The former employee of the Russian mercenary force "Wagner", who applied for asylum in Norway, wants to return to Russia. This was announced by Andrei Medvedev in a video posted on YouTube by exiled Russian human rights activist Vladimir Osheshkin. Osheshkin had helped Medvedev flee Russia. In the video, Medvedev says that he contacted the Russian embassy about his desire to return.

Julian Staib

Political correspondent for Northern Germany and Scandinavia, based in Hamburg.

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He had hoped that he could find peace and tranquility in Norway, but he did not succeed. He feels like a boy in a big game and he doesn't want to be that anymore, Medvedev said. He wants to return, even if it could be dangerous for him in Russia. Medvedev also cited a Russian proverb as a justification for his desire to return: "Where you were born, there you are also useful."

According to the Norwegian news agency NTB, the Russian embassy in Oslo confirmed that Medvedev had made contact and said he wanted to go home. An embassy official says that Medvedev was received at the embassy as part of normal consular functions. According to him, the desire to return to Russia is his own initiative. Medvedev's Norwegian defender Brynjulf Risnes, on the other hand, told the newspaper "Aftenposten" that he did not believe that Medvedev would really return, but that he was "desperate" – he found life as an asylum seeker in Norway difficult.

Doubts about Medvedev's background

In Norway, Medvedev had repeatedly attracted negative attention. Shortly after his arrival, he was arrested. The exact circumstances remained unclear, but he had apparently not adhered to police guidelines. He was also arrested after a brawl in front of a bar in Oslo, but was subsequently acquitted. Later, he moved freely around the country. Medvedev told the newspaper "Aftenposten" that he appreciates Norway very much, everything is so humane there, if the police want something from you, you will be invited for a cup of tea.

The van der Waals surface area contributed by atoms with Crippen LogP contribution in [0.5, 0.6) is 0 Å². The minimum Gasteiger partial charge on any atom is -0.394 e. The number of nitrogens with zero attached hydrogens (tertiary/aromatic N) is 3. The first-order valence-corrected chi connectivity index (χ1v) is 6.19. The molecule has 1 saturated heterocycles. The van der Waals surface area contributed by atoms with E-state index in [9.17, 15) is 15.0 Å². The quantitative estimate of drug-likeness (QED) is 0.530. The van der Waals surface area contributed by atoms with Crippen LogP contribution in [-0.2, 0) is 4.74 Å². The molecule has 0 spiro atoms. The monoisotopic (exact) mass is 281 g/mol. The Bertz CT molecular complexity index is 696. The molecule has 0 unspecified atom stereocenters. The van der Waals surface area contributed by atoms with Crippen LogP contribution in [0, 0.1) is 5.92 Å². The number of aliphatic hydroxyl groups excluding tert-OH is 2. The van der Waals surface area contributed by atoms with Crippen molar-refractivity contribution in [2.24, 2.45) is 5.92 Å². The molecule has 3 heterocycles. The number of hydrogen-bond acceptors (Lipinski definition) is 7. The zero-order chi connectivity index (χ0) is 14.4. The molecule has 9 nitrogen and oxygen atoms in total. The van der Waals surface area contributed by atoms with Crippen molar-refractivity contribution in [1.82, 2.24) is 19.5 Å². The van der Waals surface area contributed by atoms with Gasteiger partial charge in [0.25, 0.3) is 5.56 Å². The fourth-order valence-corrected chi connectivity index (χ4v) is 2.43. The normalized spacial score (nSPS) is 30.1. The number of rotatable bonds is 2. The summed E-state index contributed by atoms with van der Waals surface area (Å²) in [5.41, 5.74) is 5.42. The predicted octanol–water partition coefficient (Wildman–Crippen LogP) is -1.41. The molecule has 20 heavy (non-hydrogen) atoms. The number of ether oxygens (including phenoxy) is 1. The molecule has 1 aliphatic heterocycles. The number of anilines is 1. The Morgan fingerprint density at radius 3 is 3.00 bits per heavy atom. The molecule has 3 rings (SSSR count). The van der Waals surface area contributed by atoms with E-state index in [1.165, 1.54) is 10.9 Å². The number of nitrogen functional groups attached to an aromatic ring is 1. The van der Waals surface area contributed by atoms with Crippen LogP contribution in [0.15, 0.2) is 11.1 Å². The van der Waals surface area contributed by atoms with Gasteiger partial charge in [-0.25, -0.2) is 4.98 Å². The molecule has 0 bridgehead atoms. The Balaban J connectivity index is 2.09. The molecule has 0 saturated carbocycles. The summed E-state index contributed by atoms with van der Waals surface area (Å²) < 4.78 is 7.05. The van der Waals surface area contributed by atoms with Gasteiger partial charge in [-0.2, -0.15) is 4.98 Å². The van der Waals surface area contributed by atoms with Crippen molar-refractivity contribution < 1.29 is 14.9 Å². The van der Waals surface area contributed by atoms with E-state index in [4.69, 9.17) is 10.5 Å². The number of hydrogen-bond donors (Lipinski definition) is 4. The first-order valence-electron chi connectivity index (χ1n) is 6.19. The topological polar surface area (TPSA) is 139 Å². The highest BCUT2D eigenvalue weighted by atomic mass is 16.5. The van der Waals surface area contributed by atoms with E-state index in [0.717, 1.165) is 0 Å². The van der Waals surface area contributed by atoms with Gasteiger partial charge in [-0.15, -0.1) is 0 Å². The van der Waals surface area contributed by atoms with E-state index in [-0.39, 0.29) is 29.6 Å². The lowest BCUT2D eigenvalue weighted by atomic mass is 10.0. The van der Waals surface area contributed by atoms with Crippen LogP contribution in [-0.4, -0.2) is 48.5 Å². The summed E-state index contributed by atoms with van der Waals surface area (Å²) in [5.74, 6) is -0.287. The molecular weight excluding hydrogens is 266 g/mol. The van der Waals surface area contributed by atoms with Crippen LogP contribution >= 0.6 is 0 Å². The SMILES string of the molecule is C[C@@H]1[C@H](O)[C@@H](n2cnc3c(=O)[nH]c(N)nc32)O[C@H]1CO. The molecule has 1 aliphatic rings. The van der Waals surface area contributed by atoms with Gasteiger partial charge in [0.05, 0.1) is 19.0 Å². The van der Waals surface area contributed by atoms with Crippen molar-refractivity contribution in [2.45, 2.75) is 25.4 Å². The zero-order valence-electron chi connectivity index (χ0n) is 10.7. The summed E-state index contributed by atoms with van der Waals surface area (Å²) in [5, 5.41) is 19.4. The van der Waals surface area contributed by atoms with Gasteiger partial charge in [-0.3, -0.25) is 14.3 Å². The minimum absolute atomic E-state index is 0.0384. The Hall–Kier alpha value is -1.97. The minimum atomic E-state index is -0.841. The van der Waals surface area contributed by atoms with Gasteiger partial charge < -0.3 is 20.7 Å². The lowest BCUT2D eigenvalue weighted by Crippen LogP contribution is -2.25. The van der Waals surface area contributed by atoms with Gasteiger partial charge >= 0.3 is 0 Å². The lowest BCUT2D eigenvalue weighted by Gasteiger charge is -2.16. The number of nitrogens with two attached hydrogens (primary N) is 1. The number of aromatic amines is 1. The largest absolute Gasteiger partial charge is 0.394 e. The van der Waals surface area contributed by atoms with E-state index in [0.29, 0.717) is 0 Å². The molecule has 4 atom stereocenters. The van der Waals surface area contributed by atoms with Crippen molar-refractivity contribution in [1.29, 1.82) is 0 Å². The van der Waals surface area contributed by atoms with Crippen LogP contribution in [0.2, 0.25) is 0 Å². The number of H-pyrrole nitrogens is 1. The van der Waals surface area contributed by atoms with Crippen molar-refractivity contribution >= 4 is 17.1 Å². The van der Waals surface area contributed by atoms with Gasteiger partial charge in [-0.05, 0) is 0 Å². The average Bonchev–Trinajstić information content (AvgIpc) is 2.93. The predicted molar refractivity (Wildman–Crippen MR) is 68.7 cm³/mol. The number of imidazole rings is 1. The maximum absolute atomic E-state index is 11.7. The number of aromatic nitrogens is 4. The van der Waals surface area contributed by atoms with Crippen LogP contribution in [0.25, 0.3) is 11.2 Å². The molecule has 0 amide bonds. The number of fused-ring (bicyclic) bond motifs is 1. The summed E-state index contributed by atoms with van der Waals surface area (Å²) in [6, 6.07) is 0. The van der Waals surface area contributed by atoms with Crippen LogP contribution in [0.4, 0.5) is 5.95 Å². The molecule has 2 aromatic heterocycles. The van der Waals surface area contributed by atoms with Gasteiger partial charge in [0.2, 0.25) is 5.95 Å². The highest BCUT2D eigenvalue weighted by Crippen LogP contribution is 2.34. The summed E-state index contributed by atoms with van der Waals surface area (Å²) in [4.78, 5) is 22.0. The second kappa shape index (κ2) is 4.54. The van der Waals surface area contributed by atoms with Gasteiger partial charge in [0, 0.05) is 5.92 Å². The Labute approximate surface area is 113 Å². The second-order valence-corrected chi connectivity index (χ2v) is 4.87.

Later, however, he complained about his accommodation, about the food, and about the police. Most recently, he was arrested in Gothenburg, Sweden, where he had entered illegally – according to his own statements, in order to be able to buy cigarettes cheaper there than in Norway.

Medvedev had applied for asylum in Norway in January after crossing the border from Russia in the far north of the country. There had been doubts about his escape story until the end. Accordingly, he had passed - with the help of a foreign passport - several border controls, then overcome several fences and had run across a frozen border river. "I heard two shots, bullets whizzed past," Medvedev had stated. However, no one had heard shots on the Norwegian side, and the border on the Russian side is considered extremely difficult to cross.

There are also doubts about Medvedev's history, as accounts of the duration of his service vary and there is no evidence for most of his claims. According to him, as commander of the Russian mercenary force, he led a storm troop. He claims to have handed in his own badge at the "Wagner" headquarters in St. Petersburg. He also stated that Yevgeny Nushin, who was later murdered as a "traitor" on camera with a sledgehammer, had served in his unit.

Denies executions of its own fighters

"Wagner" is accused in Ukraine of the most serious war crimes, including against civilians. Medvedev had confirmed to the American television station that "Wagner" had executions of his own men, but he had denied war crimes against civilians. "I don't know of such cases," he said. At "Wagner" there are "strict rules".

Medvedev was also scheduled to testify in Norway as a witness to Russian war crimes. Norway's National Criminal Police Service Kripos, which is involved in the international investigation into war crimes in Ukraine at the International Criminal Court, had contacted him about this.

Norway has joined the sanctions against Russia and recently intensified its crackdown on the regime. In April, Oslo expelled 15 Russian diplomats accused of espionage. Norwegian security services regularly warn of espionage and sabotage by Russia.